Networking

Over the weekend I was fortunate enough to host a Nature Explore workshop at my site, and invite attendees from all over our state. We had 60 men and women show up for a day of sharing ideas, promoting children’s growth through natural classrooms, and advocating for young children to connect with the natural world. I was impressed with the level of commitment all of the participants have toward children’s early education. We had attendees from over 6 hours away, in some cases, show up at 9am on a Saturday to gain additional knowledge about how young children learn, and how we as educators can promote hands on exploration of natural items.

I want to thank each of them for attending and helping me to grow my own network of professionals, because I am a firm believer in #teachershelpingteachers! The following photos are of the natural space I have created in my own classroom, both inside and out. Our outdoor classroom space was designed by myself and my talented staff, and has been a work in progress over the last 5 years. We are lucky enough to ALL believe in the power of a well organized environment; to combat behavioral issues, to promote learning in a hands-on atmosphere, and helping children connect to nature, so that they may continue to be stewards of our amazing planet.

Water in the sandbox is a daily occurrence; helping the children overcome sensory issues, develop mathematical concepts like volume (filling containers), pouring skills, spatial awareness, and engineering goals; such as diverting water so it travels toward their creation, creating a bridge to travers the space.

Succulents in the space help beautify our area, and add necessary living components. The children care for the plants by watering, weeding and replanting when necessary.

Indoors we have aesthetically pleasing shelves and containers to hold items. Combatting visual distractions helps the children focus on a single activity. Turning off the overhead fluorescent lighting and opting for soft twinkle lights and natural lighting helps the children feel more connected to the space as well.

Our sensory garden inside the outdoor classroom provides hours of skill building; from cutting herbs to add to our playdoh, to planting and harvesting the crop: children are able to see the life cycle of a plant from start to finish and create an all important connection between farm to table foods.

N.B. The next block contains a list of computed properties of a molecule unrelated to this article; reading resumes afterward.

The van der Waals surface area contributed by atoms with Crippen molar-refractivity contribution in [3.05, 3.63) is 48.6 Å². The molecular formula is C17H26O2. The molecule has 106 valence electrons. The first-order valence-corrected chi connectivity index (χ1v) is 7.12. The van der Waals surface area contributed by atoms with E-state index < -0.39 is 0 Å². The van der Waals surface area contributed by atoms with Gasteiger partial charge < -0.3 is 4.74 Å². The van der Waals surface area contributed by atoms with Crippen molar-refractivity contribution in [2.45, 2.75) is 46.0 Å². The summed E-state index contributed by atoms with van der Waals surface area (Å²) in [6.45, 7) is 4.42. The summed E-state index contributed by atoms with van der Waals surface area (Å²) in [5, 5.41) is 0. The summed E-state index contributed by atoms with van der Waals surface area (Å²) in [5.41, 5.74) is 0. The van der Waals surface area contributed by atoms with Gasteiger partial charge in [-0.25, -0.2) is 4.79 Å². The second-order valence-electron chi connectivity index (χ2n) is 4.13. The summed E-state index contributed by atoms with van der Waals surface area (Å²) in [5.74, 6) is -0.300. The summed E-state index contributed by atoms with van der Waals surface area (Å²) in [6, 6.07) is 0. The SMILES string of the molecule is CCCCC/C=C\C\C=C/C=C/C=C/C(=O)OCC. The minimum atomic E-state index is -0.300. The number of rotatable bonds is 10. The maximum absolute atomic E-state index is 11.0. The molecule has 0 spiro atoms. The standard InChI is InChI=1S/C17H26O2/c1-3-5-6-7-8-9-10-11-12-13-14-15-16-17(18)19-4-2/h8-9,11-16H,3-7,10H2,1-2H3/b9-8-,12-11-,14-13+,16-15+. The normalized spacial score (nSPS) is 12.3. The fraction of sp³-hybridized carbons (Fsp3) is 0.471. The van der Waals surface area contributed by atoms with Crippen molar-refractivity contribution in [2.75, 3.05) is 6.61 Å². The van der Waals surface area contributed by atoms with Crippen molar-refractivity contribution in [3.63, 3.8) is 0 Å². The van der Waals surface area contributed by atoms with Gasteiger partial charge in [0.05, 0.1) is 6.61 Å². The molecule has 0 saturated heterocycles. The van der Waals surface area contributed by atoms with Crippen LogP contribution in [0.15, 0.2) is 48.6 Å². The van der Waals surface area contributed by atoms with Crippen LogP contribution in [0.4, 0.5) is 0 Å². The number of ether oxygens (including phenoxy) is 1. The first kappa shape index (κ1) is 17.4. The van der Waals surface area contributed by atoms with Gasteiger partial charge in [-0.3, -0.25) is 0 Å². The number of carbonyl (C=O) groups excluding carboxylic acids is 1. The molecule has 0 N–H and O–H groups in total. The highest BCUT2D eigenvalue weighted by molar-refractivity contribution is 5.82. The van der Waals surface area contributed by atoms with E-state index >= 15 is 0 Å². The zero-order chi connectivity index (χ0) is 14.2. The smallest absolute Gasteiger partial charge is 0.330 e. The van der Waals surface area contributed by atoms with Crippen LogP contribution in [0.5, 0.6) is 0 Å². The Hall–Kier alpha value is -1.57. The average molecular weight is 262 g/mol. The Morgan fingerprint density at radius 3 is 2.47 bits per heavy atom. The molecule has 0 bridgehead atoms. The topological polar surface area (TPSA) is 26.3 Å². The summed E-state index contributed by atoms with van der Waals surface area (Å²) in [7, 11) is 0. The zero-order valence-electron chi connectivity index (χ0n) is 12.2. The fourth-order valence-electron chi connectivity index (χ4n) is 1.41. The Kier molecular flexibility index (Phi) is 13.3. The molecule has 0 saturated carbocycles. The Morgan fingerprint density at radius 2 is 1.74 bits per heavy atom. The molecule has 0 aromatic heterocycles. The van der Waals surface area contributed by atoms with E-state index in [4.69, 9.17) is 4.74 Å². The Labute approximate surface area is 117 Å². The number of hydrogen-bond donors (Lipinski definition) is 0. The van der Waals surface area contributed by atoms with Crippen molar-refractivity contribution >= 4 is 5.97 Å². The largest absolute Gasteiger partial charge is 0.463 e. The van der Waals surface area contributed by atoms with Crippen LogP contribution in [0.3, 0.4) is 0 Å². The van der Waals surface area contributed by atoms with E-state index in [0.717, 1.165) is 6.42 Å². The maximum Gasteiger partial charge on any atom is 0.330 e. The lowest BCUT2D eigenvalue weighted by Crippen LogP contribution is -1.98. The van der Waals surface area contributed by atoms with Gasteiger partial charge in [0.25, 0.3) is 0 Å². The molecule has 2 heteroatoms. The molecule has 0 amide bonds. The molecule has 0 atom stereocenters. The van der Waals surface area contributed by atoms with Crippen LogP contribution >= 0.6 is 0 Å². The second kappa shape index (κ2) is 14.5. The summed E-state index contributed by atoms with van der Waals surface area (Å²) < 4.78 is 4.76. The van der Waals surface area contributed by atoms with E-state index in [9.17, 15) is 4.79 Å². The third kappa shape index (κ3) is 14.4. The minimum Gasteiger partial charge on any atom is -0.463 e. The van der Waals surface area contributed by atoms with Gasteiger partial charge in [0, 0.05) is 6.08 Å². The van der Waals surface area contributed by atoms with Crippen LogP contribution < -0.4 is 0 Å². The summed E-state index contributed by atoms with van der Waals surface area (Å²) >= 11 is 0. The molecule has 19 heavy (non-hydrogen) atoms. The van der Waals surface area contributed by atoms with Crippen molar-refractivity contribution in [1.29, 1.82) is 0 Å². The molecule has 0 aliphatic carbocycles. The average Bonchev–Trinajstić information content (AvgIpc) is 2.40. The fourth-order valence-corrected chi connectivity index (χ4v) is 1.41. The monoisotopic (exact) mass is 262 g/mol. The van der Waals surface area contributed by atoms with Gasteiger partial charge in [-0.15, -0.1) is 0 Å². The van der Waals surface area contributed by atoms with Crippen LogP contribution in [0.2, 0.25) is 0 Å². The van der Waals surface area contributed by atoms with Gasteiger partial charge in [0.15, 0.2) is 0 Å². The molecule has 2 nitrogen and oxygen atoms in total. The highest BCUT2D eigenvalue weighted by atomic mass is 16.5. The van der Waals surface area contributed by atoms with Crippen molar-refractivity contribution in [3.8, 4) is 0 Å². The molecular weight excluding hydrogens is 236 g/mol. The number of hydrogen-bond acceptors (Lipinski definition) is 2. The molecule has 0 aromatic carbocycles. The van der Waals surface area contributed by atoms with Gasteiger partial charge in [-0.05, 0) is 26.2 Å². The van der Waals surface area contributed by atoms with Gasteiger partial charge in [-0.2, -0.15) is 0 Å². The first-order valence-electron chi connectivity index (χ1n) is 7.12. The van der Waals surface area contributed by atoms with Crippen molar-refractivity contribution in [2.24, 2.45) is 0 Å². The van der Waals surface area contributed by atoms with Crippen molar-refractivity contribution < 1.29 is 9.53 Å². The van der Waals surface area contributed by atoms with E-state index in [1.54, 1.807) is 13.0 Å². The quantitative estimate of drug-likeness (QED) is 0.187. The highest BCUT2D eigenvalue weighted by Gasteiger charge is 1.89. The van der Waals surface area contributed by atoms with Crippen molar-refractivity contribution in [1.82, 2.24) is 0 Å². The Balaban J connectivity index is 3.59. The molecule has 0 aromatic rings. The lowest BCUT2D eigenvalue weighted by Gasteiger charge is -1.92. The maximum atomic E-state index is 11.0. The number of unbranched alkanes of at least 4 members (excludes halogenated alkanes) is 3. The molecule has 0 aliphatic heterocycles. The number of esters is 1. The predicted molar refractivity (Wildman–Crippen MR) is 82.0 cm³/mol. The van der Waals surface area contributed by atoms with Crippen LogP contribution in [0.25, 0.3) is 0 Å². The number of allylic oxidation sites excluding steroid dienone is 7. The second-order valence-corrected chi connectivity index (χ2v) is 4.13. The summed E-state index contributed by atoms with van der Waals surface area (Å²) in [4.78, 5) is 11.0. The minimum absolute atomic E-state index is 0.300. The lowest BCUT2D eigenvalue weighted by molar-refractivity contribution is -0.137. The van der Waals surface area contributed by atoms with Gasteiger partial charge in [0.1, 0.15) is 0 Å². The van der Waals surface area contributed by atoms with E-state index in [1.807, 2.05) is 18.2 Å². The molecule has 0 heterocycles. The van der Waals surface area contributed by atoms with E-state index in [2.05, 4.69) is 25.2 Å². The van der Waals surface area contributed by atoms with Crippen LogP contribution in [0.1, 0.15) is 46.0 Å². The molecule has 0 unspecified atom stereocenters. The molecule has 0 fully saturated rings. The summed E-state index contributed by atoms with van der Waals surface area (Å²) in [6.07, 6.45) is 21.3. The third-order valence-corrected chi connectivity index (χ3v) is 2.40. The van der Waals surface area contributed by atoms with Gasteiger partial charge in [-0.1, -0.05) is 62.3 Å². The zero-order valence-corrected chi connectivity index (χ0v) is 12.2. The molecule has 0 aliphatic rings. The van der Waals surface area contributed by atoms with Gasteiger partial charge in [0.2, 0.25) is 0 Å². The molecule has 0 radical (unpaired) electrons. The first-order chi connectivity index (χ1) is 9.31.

Creating a visible connection between play-based, natural environments and what the children are learning, is a key component to the success of the program. Parents are the greatest advocate for natural spaces, and when we educate them on best practices, how we are preparing their children for later academics and show case the life skills we are teaching, they are more likely to share that information with others, creating a sought after program in the community.

Encouraging children to interact with nature is something we feel passionate about, and the addition of our espalier apple trees has provided countless curriculum discussions surrounding what is happening to our bushes. When they were first put in, the trees were barren, and over the course of our year the children have been able to watch the transformation and addition of the buds, flowers, and pollinators who have been attracted to the trees. We have learned so much about bees, self-pollinating plants, grafting, and pruning just by watching a single tree bloom.

The following video shows that when we allow children to explore their space, take risks, and encourage their inquisitive nature that we can develop deep thinkers who are reaching their cognitive milestones much faster. This engineering game was developed by a 4 year old who, given time and space, had an entire group of children following his lead, standing in a self-imposed line, and taking turns. Our total involvement, as teachers, was to video the results.

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I encourage each of you that have access to an outdoor space to begin to incorporate more curriculum activities in the area; stop thinking of it as a place for recess and begin to see the outdoor classroom for what it truly is: a remarkable teaching tool.

Always,

Ms. Tina

 

Parent Education Power Point- Literacy

Literacy is a huge component of any early year’s classroom. Basing an entire unit off of a single children’s book is a common practice, and one that I feel supports not only the child, but the family as well. When parents are taught how to encourage a love of reading the entire family will benefit. Although the following list is not comprehensive it gives a start for new teachers just beginning to build their library, as well as an age appropriate list for parents as a jumping off point for quality children’s literature.

Children’s Literature List

In my own program I do not purchase media related books (ex: Dora, PJ Masks, etc), but rather try to include books and stories that are supportive of classroom environments (Everybody Needs a Rock, What To Do With An Idea, etc). Our center created a Free Little Library as a sharing space specifically for our parents; I have included a link to the Free Little Library site for more inspiration.

I have also developed a few different parent education meetings over the years. Each of them has been designed for a  parent participation program and offers valuable research-based ideas for development. This power point contains at-home activities that parents can easily do to encourage literacy.

I am including my Literacy power point for classroom use. Subscribers will have access to additional presentations.

Literacy Power Point

Always,

Ms. Tina